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Car MPG

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Hi, I'm a student who currently drives a Vauxhall Astra 1.6 60 plate and I'm currently getting 180 miles for £30 of fuel, which seems a bit for a student. Is that reasonable or should I be getti… Read More
Moqsy Avatar
6m, 2w agoPosted 6 months, 2 weeks ago
Hi,

I'm a student who currently drives a Vauxhall Astra 1.6 60 plate and I'm currently getting 180 miles for £30 of fuel, which seems a bit for a student.

Is that reasonable or should I be getting more for my money?

Also is there any modifications that I can do to my car that can increase the MPG?

Any help is much appreciated, Thanks!!
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Moqsy Avatar
6m, 2w agoPosted 6 months, 2 weeks ago
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#1
that's decent i think. in my car i get like 400 miles for 80£
#2
The best way to save petrol is not to use the car but if you have to don't accelerate too quickly and don't leave your football on the accelerator which standing still, be in the correct gear. Servicing and checking other thing will cost money so might not be worthwhile.
#3
Thats about 32 miles per gallon. Probably ok if more town driving.
#4
check tyre inflation. Air filter. redx.
#5
Making sure your tyre's are inflated to the correct pressure can help a little with fuel economy.

I definitely don't check mine as often as I should..
#6
Lots of things can effect mpg, you dont say if it is long or short, town or cross country mileage, or how many miles the car has done; I would expect better unless we are talking very short runs on congested roads.

Tyre choice is as important as tyre pressure, as road resistance varies a good deal, but remember, you want something that wont skid under normal wet use. Depending on you and your driving style, you may find the best pressure to be nearer the top of the min/max range.

Spark plugs, air filter and the correct oil - basically a good service can do wonders.

Try a different brand of petrol for a few tankfulls; my current car HATES Texaco fuel, but my sons old car loved it; he got 10% better mpg, I got 15% worse.

CLEAN the cars bodywork, a smooth, clean surface lowers the air friction and improves mpg.

Fit low profile wiper blades.

Use the gears to slow down when possible, most modern cars cut off the fuel feed to the engine when revs are above about 2000 rpm (for petrol cars) and the throttle is at idle, so going down a hill in 3rd can save you fuel AND brake wear.

Check out the engines torque/rev range, and try to keep the revs in the hi torque range; higher torque means the engine will accelerate the car more with less fuel being used, as you dont have to prod the go pedal so hard.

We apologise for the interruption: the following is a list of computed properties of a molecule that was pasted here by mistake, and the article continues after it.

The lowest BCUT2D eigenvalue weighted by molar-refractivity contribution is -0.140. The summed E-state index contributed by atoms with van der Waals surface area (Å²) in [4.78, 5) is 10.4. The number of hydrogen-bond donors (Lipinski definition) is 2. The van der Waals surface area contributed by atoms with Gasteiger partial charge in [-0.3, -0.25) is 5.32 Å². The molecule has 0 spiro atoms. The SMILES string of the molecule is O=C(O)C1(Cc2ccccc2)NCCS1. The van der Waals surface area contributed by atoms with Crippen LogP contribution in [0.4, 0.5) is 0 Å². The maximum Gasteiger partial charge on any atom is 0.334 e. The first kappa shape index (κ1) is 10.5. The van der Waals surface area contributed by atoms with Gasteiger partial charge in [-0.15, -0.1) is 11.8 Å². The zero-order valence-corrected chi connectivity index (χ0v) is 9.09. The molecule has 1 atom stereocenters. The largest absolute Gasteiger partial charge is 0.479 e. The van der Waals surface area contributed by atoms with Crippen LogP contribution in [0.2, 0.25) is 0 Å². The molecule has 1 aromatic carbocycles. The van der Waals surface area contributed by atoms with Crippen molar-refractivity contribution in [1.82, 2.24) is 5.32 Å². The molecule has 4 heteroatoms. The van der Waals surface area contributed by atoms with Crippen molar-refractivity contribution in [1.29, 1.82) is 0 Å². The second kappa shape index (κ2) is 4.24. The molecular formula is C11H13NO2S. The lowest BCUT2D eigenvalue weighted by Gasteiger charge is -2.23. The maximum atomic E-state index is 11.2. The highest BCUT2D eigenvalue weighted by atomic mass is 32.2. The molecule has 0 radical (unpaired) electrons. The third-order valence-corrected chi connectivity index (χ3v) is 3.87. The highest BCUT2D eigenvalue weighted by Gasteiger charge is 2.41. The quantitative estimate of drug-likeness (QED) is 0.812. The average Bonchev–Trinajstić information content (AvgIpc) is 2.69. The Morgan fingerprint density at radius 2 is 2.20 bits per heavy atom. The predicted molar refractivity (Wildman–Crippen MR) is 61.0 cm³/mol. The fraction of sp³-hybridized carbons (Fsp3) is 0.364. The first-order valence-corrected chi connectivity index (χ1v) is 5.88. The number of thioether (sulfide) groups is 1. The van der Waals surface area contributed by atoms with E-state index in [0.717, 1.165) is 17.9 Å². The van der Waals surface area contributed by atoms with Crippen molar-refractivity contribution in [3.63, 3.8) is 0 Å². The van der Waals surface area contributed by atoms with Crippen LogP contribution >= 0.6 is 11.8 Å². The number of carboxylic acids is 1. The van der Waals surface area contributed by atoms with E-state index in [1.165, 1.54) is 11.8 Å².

banned#7
we all say this at your age ;)
I remember myself asking Google.
a 1.4 petrol does the mile's for that price.
I moved to diesel, my 1.7 and 1.9 does much better, 80 miles for £10 so That's good.
#8
Erm have you told the car you want student discount and just how have you managed to get a 60 plate on student money?
#9
less weight in car the better. tyre pressure. use a good fuel cleaner in vehicle.use good fuel like shell or BP. keep vehicle serviced.
#10
get rid and buy a small diesel. Renault 1.5dci do 60+ mpg
#11
sofiasar
we all say this at your age ;)
I remember myself asking Google.
a 1.4 petrol does the mile's for that price.
I moved to diesel, my 1.7 and 1.9 does much better, 80 miles for £10 so That's good.


agree switch to a diesel.
#12
I have a Renault capture and I get around 250 miles for £20
#13
I would advise against buying a diesel unless your on the motorway daily & doing over 15k miles a year . modern diesels are a pain in the backside if used as local run abouts. EGR valves , dpf filters etc all very expensive to replace... & as a student that's the last thing u need. if the astra isn't giving u any issues , I'd stick with it
#14
look at getting a bike in the summer

£8 190 miles :))
#15
andrewmclachlan1
I have a Renault capture and I get around 250 miles for £20


What engine and fuel?

I get that with my Chrysler Ypsilon 1.3 diesel, which I only to town runs in.
#16
30-32mpg is surprisingly low for a 2010 car but a quick check on a average MPG submission site suggests it's normal for that engine:
http://www.honestjohn.co.uk/realmpg/vauxhall/astra-j-2009

The new Astra gets 40mpg+ from it's petrol engines, and the most efficient petrol engines in cars like that such as Peugeot's 1.2 and VW's 1.4 approach 50mpg or even surpass it for some drivers.

The best diesels do mid sixties in astra-sized cars, like Honda's Civic 1.6.
#17
chrisom
I would advise against buying a diesel unless your on the motorway daily & doing over 15k miles a year . modern diesels are a pain in the backside if used as local run abouts. EGR valves , dpf filters etc all very expensive to replace... & as a student that's the last thing u need. if the astra isn't giving u any issues , I'd stick with it


had diesels since 2003 (and petrol) including 3 Renaults and never had any issues with any of them.
but 2005+ diesels could give you the issues mentioned, just make sure you cane it ocasionally
#18
Gentle_Giant
Lots of things can effect mpg, you dont say if it is long or short, town or cross country mileage, or how many miles the car has done; I would expect better unless we are talking very short runs on congested roads.